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NYCP Exclusive: Manhattan Borough President Candidate Ben Kallos Interviewed

Councilman Ben Kallos
Councilman Ben Kallos

Council Member Ben Kallos (D-Yorkville, Lenox Hill) is a man with a mission. The mission? Release the stranglehold that real estate lobbyists have on New York City.

Last week, Kallos announced that he is officially throwing his hat into the ring for the 2021 Manhattan Borough President race. He intends to succeed his close friend Borough President Gale Brewer (D), who is nearing the end of her term limit. He will be running as a “reform democrat”, intent on fighting against the influence of the real estate industry and promoting affordable housing. In this regard, his pedigree speaks for itself. As a Council member, Kallos has successfully fought to stop the proliferation of supertall buildings in East Midtown, and spearheaded an initiative to close the mechanical voids loophole. In 2017, the publication City and State New York ranked him as one of the top 5 best City Council members.

Since he announced his run, Kallos has already accumulated multiple endorsements. At the time of the announcement, Kallos unveiled seven endorsements from sevenorganized labor unions, including Communications Workers of America Local 1101, Heat and Frost Insulators Local 12. A week later, his office announced that it had received six additional endorsements from the International Union of Operating Engineers (IUoE).

I got the opportunity to ask Ben Kallos a few questions yesterday afternoon. Here were his answers:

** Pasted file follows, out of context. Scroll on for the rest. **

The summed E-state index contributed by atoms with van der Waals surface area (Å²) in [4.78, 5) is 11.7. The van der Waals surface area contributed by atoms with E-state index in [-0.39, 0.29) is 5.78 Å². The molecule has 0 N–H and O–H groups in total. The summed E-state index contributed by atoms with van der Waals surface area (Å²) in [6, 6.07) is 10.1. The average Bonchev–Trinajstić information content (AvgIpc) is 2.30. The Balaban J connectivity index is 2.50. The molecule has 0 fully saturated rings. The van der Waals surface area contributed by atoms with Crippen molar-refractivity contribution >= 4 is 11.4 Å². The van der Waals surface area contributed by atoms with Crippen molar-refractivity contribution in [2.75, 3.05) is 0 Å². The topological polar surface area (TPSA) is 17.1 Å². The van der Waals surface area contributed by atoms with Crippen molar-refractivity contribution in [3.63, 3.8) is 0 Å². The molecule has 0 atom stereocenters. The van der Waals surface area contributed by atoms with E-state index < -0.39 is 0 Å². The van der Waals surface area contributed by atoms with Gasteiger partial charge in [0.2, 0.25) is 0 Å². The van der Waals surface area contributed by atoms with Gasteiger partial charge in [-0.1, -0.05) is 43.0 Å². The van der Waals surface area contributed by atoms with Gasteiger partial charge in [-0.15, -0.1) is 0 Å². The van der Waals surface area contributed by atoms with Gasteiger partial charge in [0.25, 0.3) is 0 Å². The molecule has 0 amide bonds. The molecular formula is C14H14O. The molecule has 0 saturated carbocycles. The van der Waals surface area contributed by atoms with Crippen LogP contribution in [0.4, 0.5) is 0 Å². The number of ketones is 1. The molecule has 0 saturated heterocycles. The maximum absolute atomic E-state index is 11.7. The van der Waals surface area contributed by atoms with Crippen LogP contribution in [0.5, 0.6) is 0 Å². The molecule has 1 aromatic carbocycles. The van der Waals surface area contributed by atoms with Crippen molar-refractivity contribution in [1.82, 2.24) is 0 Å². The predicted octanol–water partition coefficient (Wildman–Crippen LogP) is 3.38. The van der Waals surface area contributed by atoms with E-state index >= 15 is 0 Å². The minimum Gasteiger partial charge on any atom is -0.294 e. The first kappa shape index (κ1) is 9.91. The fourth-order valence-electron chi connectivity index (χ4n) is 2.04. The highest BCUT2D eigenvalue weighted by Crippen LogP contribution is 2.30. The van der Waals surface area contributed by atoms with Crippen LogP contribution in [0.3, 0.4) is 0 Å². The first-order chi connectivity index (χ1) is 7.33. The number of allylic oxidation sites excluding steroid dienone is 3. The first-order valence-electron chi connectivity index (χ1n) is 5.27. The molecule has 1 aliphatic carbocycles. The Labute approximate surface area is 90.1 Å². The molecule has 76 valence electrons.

NYCP: Describe your upbringing and education. What inspired you to pursue a career in law, and subsequently politics?

BK: My work in public service as an elected official was actually a calling that came to me when I was about twelve. We were studying the “Mishna” – a recording of the Sanhedrin, a committee of seventy rabbis who would read track tapes from the five books of Moses, debate what they meant, and come forward with clarifications around the laws.

The example I tend to use is… there’s a passage that says, “Thou shalt not bathe a calf in its mother’s milk.” For me, that’s pretty straightforward; don’t fill up a bathtub with milk and put a calf in it. That’s not a good use of milk. But the rabbis interpreted that to say you shouldn’t mix meat and dairy. One rabbi said that you can still have chicken and milk, since chickens don’t lactate. Another rabbi said no; anything that’s meat, you shouldn’t mix with dairy, but we’re not going to count fish as meat for our purposes.

That was tremendously inspiring to me, so I turned to my rabbi and said, “I want to do this for a living.” And he said, “Well, we are waiting for the Messiah before we reopen [the Sanhedrin].” So I said, “Great. I’ll become a rabbi, I’ll convene several other rabbis, and we’ll start making rules.” And he said, “Well, we don’t have ‘blasphemy’ in Judaism, but if we did, that would be it.” So he said I should be a lawyer instead. And that’s how I got into law.